Two days after George Floyd’s death, a friend shared an article on her Facebook feed: “75 Things White People Can Do for Racial Justice.”
I have no doubt there are that many, and more, but it got me thinking. If I were keeping score on myself, could a Post-It be sufficient to record the list of actions I have ever taken to demand racial justice?
My parents did the heavy lifting to close the loop on the cycle of racist language used regularly and casually in their families and communities. That was never an issue for me because they never would have permitted my sister and I to ever use those words.
By their example, I learned that judging people by the group is idiotic, and that we were no better than anyone else. Simple and important lessons, and there were others. But what, if anything, had I built on top of that foundation? I have learned that racism often doesn’t foam at the mouth and wave a flag. Instead, it creeps in around the edges through condescension and ignorance. I’ve tried to be mindful of that when I relate to people who are not white.
Once, when my automatic car locks deployed at an intersection where a group of African American pedestrians were waiting for the light to change, I nearly rolled down the window and yelled, “That wasn’t me! It was the car, I swear!”
Hardly a march on Washington.
The truth is, aside from trying to be a decent person who respects others, there are just a few efforts here and there that I would “count” as sincere demands for racial and social justice.
Not much to show for nearly 40 years of adulthood.
One reason, not excuse, is another value my parents emulated: not jumping to conclusions–an activity that has reached Olympic proportions in recent years because of social media.
My parents would have hated Twitter.
Automatically placing a racially-charged incident under the umbrella with 5, 10 or 50 others is something I am loathe to do. That desire to “wait until the whole story comes out,” becomes inaction because after a few weeks or months, it’s no longer in the headlines. Inexcusable.
A hurdle I’ve had to overcome to get to this point of self-evaluation is accepting the term, “white privilege.” Money. Entitlement. Silver spoons. That’s my word-association-exercise “definition” of privilege.
People of privilege don’t know how to sucker tobacco. People of privilege didn’t exist on bushels of pinto beans, leathery catfish, stringy squirrel and scrawny chickens like my father did growing up.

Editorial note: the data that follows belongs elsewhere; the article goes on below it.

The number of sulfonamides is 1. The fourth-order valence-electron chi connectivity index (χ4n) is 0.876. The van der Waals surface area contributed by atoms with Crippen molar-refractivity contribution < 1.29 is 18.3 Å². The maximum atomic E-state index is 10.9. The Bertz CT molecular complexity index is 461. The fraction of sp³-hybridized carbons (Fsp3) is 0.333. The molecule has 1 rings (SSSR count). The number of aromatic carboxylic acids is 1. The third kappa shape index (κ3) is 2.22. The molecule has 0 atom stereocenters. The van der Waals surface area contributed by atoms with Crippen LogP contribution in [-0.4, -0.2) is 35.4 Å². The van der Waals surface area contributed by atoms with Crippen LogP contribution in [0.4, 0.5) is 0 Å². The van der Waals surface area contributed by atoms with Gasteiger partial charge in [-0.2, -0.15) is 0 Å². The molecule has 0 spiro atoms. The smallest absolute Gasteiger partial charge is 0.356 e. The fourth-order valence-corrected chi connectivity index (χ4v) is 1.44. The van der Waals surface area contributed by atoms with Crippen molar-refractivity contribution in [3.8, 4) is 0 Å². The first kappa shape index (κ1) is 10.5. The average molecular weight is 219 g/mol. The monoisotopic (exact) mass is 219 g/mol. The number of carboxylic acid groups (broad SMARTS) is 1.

But the real definition of privilege is quite different: “a special right, advantage, or immunity granted or available only to a particular person or group.”
In the context of white privilege, the definition might be embraced by more Caucasians if it were viewed less as a special right that belongs only to Anglos and instead was cast as it surely is: an unjust burden placed on people of color. For example:
In 2015, a white supremacist shot and killed nine African Americans attending Bible study at Emmanuel African Methodist Episcopal Church in Charleston, SC. The following Sunday, my cousin invited me to attend services at a local AME church with her and her daughter as a caring gesture to a few members of our African American community.
The service concluded with announcements. The usual stuff, church calendar, a hospital was offering free colon cancer screenings, and then the pastor asked ushers to pass out pamphlets to the congregation. The subject: how to respond to police if ever stopped for questioning.
Now, at this point in my life, I’ve probably been to a couple of thousand church services. In none of those services did the pastor give the men tips on how not to get shot by police. Likewise, I’m fairly confident that my sister and brother-in-law never sat my nephews down to give them the 411 on avoiding a lethal interaction with law enforcement.
That is white privilege.
All of these things have very much been on my mind since I heard about Mr. Floyd’s death. This time is different. Not because George Floyd’s life was worth more than Michael Brown’s. Judgments such as that are far above my pay grade, thank God.
No, this time is different for me.
I’m sending letters to local, state and national leaders insisting that every single law enforcement officer in the country be equipped with a body camera.